Guilt, Loss, Love
By MrsMuffinTop on June 09, 2014
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**MrsMuffinTop preface: This will be my last post on the death of my mom. This specific topic has bothered me for a while and I needed to see if anyone else out there could relate. After this, I will go back to my usual nonsensical humorous topics*
If you are a regular reader of my posts, you know that my mom passed away less than two weeks before my youngest was born. You also know that I had a very complicated relationship with my mother. If you know me personally, you probably don’t know the details of my imbalance with her, since those aren’t particulars in which I readily divulge (unless you actually read my blog!). A few friends do know, and something that happened recently sparked an intense emotional reaction in me.
Two friends of mine acted as if my mother’s passing wasn’t as big of a deal to me, as it is to others, since I hadn’t fully worked out my issues with her. To be more specific, a comment had been made about a mutual friend of ours who recently lost her mom, and how “horrible and tragic” it has to be for her, since they were so close. They even mentioned how beautiful her Facebook tribute to her mom was, without batting an eye at my own very recent loss, only three months prior to our acquaintance’s.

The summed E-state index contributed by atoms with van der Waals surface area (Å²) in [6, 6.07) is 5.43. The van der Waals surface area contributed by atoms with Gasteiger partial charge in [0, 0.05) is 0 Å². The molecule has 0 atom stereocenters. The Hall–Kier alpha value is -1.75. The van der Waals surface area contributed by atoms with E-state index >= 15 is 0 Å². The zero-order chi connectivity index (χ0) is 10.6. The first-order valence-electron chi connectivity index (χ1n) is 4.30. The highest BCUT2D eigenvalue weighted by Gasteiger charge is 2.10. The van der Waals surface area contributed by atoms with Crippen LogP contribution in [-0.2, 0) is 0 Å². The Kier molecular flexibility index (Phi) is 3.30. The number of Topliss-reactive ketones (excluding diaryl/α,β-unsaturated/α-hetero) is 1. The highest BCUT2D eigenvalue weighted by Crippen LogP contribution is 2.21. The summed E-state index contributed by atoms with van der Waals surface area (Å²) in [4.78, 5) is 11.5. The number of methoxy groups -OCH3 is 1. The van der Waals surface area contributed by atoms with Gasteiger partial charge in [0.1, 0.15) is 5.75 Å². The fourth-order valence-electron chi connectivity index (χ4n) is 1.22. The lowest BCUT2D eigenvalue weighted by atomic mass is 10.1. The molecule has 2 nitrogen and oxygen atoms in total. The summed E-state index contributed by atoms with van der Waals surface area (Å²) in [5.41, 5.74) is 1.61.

I wondered for a week or so, why I had that stomach churning reaction. What was it about their words (and lack of them, too) that made my head spin and heart pound, and my neck hair stand on edge?
I can only say that my conclusion is still open-ended, but I’ve found some comfort in knowing that my loss isn’t any lower on a pain-richter scale than anyone else’s, but perhaps it’s heightened. For the last nine months of her life, we both put aside most of our issues and we were united as a family, but there was over a year that was lost; resolutions and forgiveness now irretrievable. To me, there is no pain that is equal to knowing that in my heart, I never fully made peace with her.
This thought of unresolved issues made me recall a memory of my mother crying after her mother, my grandmother, passed. I was seventeen. “Why are you even crying, you said she abused you and you weren’t even sure if you liked her?!” Her response, “Oh, MissMuffinTop, she was still my mother.” My grossly insensitive statement can be passed off by noting that I was only a teenager, still a sprout in life experiences. What can my 30-something friends use as their excuse?
I have yet to find a way to approach my friends about my feelings. I am not upset with them, but I am confused about the lack of compassion. I have learned a very important lesson from my mom’s death, and I’m not taking it lightly. I refuse to leave any issue pending. I can’t have guilt occupying any more of my head space, should anything ever happen (555). Have any of you ever experienced something like this? How did you resolve it?